Nazmoon Charran

Widowed at 31, she moved to Canada with her 5 children. Always hard at work, she rarely thought of herself.

Illustration by Julia Minamata

Nazmoon Charran was born in Guyana on Sept. 15, 1938, to Latifan Ali, a seamstress, and Shamsair Ali, an engineer. She spent her early childhood on the west bank of the Demerara River in a small village called La Grange. Nazmoon was the second-youngest of seven siblings from a blended family. From the age of nine, she would accompany her mother to the bustling commercial port of Georgetown, Guyana’s capital, on the other side of the river. There she sold her sewing—a trade passed down from her mother’s father.

At 16, she wed Amin Charran, 18 years her senior, in an arranged marriage and had five children. When Amin fell ill with heart troubles, she came to Canada in search of medical treatment for him but he died less than two months after her arrival, leaving Nazmoon widowed at 31. Nazmoon decided her children, who had been in the care of an uncle in Guyana, would have a better future in Canada. She returned home to pick them up and moved into a house she bought on De Grassi Street, just east of downtown Toronto.

Nazmoon worked hard and was constantly busy. Her first job in Toronto was as a fruit and vegetable vendor in Kensington Market. She earned extra income by sewing garments for special occasions such as weddings. She had a keen business sense and managed her money well. Nazmoon would also make a mean oxtail pulao, and salt fish with roti for her kids’ breakfast, says her son Noel.

She missed her family back in Guyana, says Noel, and was thrilled when her brother moved to Toronto. However, he died of a heart infection in his 30s, and Nazmoon opened her small home to his wife and five children. “She was always thinking of someone else,” says her daughter Patti. Nazmoon would invite anybody in who knocked on her door, always ready to feed them drinks and snacks.

After her children had grown, Nazmoon packed up her bags and moved to Edmonton in 1981. She had heard the drier climate out west would be easier on her arthritis. She spoke to her children and their spouses several times a week (she insisted the spouses call her Mom) and never forgot to call on birthdays and special occasions. Nazmoon loved to regale people with the latest adventures of her siblings, nieces and nephews. She exchanged parenting misadventures with her neighbour Sue Lewthwaite, like the time Canadian border officials called to say her 12-year-old son and a friend were outside Buffalo trying to head to Florida because Canada was too cold. “She was such a good storyteller,” Sue says. “Her facial expressions and body language brought everything to life.”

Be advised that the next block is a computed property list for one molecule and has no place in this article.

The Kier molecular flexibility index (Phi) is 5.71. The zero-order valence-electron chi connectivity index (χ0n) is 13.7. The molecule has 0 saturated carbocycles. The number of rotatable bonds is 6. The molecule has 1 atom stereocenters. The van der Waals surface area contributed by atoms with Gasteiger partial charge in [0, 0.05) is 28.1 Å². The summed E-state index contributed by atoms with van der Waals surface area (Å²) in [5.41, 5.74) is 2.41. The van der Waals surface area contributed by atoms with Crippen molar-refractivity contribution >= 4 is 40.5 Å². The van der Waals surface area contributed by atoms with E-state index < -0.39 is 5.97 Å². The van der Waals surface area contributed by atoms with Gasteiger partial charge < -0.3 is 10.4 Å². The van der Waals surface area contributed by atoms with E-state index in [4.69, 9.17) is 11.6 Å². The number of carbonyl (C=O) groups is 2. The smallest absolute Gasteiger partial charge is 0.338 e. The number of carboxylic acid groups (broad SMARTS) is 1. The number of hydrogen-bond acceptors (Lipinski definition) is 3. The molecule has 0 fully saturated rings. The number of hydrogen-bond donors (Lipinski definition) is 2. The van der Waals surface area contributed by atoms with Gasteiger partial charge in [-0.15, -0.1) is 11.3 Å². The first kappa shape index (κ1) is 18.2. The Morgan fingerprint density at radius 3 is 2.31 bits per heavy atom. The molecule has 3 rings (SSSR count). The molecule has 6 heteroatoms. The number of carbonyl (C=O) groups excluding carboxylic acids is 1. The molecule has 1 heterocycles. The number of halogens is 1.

She loved travelling to the Caribbean and surprising her children with unannounced visits. She also enjoyed exchanging friendly barbs with them when they pulled pranks on her or teased her about her noisy electronic back scratcher.

Soon after she moved west, Nazmoon met Daniel Tites and they became fast friends. Nazmoon was 43 and Daniel was nearly a decade older. They moved into a white bungalow on the east side of the train tracks in Wetaskiwin, south of Edmonton. Nazmoon never spoke about being romantically involved with Daniel, but it was evident they doted on and cared for each other very deeply. They loved fishing together in Beaumont, between Edmonton and Wetaskiwin. Nazmoon owned a store called the Main Street Flea Market on the other side of the tracks, which Daniel helped her run.

As Daniel aged, his mobility worsened. He used to drive Nazmoon everywhere she wanted to go, but now Nazmoon pushed him around in a wheelchair. They created a system to safely cross the rail tracks near their home—a routine they performed several times daily. At the edge of the tracks, Daniel would stand, Nazmoon would wheel his empty chair across and return to help him walk over to his chair.

Early on Oct. 31, Nazmoon packed two suitcases in preparation for a vacation to Cuba the next day. Around 11:30 a.m., they were returning from her hair appointment, crossing the railroad tracks four blocks from home. As they had done so many times before, Nazmoon took the empty wheelchair across while Daniel waited. As a Canadian Pacific train came barrelling down the tracks, the crossing barricades came down and signal lights started flashing. Daniel somehow fell. Nazmoon scrambled back to try to save him. The train struck them both, killing them instantly. He was 84. She was 75.

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